After a full year of declining most social invitations, I was beginning to feel isolated. Choosing a good night’s sleep over a night out was an unusual habit for someone who usually loves spending time with family and friends.
From the Outside Looking In
But even when I took the opportunity to hang out with friends, I often felt as if I was looking through a window at these relaxed and jovial people, even though I was seated beside them. Their light-hearted laughter felt foreign to me. It reminded me of the fun-loving side I seemed to have lost. I longed to be lighthearted again. But trying to engage in life, outside of my responsibilities at work, had become such a challenge, I often chose to retreat. I was also starting to get used to my friends’ blank stares in response to my chatter about caregiving dilemmas. I failed to realize I was facing caregiver isolation.
Then, at one small gathering, I heard one of my girlfriends say, “I feel so isolated taking care of my parents.”
Those honest words instantly connected us. Isolated was exactly how I had been feeling. I began ticking off names in my head of the women I knew who were in a similar situation. It hadn’t occurred to me, until then then, how many others had shared their caregiving woes with me. In fact, one had suggested we get together to share about how we were managing. Another had spoken candidly of her work, family, and caregiving-related stress. I decided I could be the link to connect us.
Power in Numbers
Meeting together would allow us to give and receive much-needed support. To ward off caregiver isolation, I proposed that we get together twice a month to share ideas, vent and encourage each other. Another friend led the effort to find a book we could use to help guide us through our shared journey. We chose one written by a man who had been taking care of his disabled wife for most of their marriage. Although his journey was admittedly more difficult than our own, he was not just surviving. He was thriving and living with great purpose.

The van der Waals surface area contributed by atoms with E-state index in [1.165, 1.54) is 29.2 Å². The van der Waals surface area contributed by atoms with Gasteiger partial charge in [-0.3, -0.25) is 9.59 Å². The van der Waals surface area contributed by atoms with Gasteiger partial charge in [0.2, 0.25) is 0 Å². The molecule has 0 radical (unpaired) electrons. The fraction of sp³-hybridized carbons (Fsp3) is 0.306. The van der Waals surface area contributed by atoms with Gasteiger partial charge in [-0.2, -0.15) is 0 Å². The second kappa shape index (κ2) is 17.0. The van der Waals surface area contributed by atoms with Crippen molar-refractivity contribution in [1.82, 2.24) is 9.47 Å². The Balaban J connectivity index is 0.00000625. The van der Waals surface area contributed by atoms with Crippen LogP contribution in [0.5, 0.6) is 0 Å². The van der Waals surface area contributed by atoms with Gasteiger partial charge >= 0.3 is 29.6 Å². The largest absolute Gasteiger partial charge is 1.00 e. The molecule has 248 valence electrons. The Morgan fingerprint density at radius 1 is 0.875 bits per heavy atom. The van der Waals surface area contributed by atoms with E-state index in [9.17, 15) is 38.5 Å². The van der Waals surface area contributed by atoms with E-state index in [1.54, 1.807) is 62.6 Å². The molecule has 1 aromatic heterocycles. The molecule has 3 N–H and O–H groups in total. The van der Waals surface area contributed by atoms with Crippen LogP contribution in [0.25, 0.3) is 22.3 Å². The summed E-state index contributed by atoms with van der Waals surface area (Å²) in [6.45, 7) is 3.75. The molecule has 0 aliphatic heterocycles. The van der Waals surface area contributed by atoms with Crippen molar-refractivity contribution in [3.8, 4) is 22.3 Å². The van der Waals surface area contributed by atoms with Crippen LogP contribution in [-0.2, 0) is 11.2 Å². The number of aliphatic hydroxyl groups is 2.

Our caregiver group began to gather twice a month, rotating hosting duties. The meetings helped us share our frustration and pain. A widow and empty nester, I looked forward to the chance to sit around a table surrounded by filled chairs. We were all women of faith who found purpose and comfort in committing to pray for each other.
We stayed in touch through shared texts, which allowed us to reach out so we would stop feeling so alone. We shared bad news and good. We encouraged each other and gave advice, but mostly, made a concerted effort to tell each other that we understand, and care. In our own way, each of us came to recognize that it is an honor to care for someone you love during the last years of their life. Reducing a frightening reality to a challenging journey has proven to be life-affirming. It also binds us together.
Purpose from Pain
Over time, and through experiences like this, I’ve grown increasingly aware that many people may be able to coach me through each phase of this new challenge. And I realize that I can also be that angel who coaches others.
I have grown as a listener, with a newfound sense of empathy for families who need support. An unexpected sense of purpose now marks the occasions when I can walk alongside someone just beginning the parent-care journey. The experience has shaped my days and reframed my life.